I have never had any interest in what movie or music critics say. I think most people feel the same way. We know what we like or don’t like. In the end, who cares about what they say? Who remembers them? You can name songs and films you enjoy, but who can name even one of the professional critics?
Shimei and Sanballat are not the most well-known names in the Bible. But the men they criticized are. Shimei cursed David and threw rocks at him during one of the lowest points in his life (2 Sam. 16:5-8). Sanballat made fun of Nehemiah and the Jews who were rebuilding the wall in Jerusalem (Neh. 4:1-5). David and Nehemiah are remembered with honor, but these naysayers are recalled with disgust.
Judas Iscariot criticized Mary for anointing Jesus with expensive ointment (John 12:1-7). He said this was a waste because she could have sold that ointment and the money could have been used to help the poor. He wasn’t interested in helping the poor; he had other intentions (v. 6). But the sad part is that other disciples followed his lead and joined in the criticism. They were indignant toward her and “criticized her sharply” (Mark 14:5). But Jesus told them plainly, “Let her alone. Why do you trouble her? She has done a good work for Me” (Mark 14:6). This was not one of the apostles’ memorable moments. But Jesus said that the deed they criticized would be remembered throughout the whole world (Mark 14:9).
If critics would spend their time and energy building up and encouraging good things instead of finding fault and hindering, they could accomplish a great deal. But what do they accomplish? How can they accomplish anything? They are too busy criticizing those who get the job done. They don’t have the initiative or the courage to do it themselves, so they try to tear down those who do to make themselves feel better about their lack of interest.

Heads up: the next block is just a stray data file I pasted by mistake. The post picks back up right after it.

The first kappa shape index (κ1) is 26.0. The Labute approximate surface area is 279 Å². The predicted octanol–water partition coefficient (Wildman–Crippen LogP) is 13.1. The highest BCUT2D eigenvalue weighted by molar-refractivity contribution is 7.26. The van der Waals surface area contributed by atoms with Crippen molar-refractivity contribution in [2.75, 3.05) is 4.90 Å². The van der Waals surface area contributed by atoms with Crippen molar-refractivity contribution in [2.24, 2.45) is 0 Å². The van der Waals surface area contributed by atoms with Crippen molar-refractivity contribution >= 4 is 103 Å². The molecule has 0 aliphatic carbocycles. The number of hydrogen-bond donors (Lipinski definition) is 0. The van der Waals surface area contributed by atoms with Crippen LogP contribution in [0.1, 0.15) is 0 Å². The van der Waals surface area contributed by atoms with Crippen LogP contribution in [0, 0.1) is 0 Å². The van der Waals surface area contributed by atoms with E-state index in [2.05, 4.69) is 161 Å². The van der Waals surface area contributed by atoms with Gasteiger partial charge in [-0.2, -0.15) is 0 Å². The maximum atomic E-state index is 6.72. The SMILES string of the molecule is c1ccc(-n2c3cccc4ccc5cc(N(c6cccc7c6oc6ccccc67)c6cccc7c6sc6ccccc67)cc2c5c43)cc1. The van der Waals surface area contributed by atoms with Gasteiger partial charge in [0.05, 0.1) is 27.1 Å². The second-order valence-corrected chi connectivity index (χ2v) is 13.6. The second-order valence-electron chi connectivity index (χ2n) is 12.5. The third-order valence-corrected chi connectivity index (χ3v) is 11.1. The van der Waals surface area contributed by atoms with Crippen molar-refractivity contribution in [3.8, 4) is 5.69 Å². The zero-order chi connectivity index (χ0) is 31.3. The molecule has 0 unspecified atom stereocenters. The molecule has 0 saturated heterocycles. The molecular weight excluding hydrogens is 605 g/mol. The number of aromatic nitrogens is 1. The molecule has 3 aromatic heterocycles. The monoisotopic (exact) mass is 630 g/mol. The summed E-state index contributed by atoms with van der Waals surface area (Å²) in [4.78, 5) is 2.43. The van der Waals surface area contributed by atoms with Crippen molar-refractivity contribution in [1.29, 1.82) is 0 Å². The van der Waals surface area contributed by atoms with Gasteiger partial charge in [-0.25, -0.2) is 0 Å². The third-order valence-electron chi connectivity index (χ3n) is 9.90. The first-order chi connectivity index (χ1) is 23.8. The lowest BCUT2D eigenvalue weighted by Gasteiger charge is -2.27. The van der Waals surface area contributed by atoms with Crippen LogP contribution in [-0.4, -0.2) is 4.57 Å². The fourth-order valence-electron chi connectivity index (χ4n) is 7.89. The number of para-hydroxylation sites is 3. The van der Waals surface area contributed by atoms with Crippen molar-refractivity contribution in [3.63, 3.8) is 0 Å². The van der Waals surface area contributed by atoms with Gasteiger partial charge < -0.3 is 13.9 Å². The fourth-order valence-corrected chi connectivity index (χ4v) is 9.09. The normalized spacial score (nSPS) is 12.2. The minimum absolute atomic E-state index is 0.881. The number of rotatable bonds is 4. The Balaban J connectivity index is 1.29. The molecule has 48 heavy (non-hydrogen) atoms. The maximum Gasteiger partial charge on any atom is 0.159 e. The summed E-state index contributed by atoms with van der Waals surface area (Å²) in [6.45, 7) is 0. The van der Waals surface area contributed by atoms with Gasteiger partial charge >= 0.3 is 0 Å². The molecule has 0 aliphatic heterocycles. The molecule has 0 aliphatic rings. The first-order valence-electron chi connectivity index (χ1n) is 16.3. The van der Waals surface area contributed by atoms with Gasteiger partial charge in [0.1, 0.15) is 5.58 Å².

Unjust criticism comes from the heart. It is a habit, a terrible and destructive habit both to the critic and those he criticizes. “He who has a deceitful heart finds no good, and he who has a perverse tongue falls into evil” (Prov. 17:20). It takes a lot of effort for some people to say anything positive or complimentary. That is tragic in a home or in a congregation. How are these people remembered? Not much.
There is a place for righteous judgment (John 7:24). Jesus rightly censured five of the seven churches in Revelation 2-3. But even then He complimented four of those five for things they were doing right.
There is no excuse, however, for a hypercritical spirit. That is what Jesus was talking about when He said, “Judge not, that you be not judged” (Matt. 7:1).
Instead, “Let your speech always be with grace, seasoned with salt, that you may know how you ought to answer each one” (Col. 4:6). Just as harsh criticism starts in the heart, encouraging words come from the right kind of thinking. “Finally, brethren, whatever things are true, whatever things are noble, whatever things are just, whatever things are pure, whatever things are lovely, whatever things are of good report, if there is any virtue and if there is anything praiseworthy—meditate on these things” (Phil. 4:8).
West End church of Christ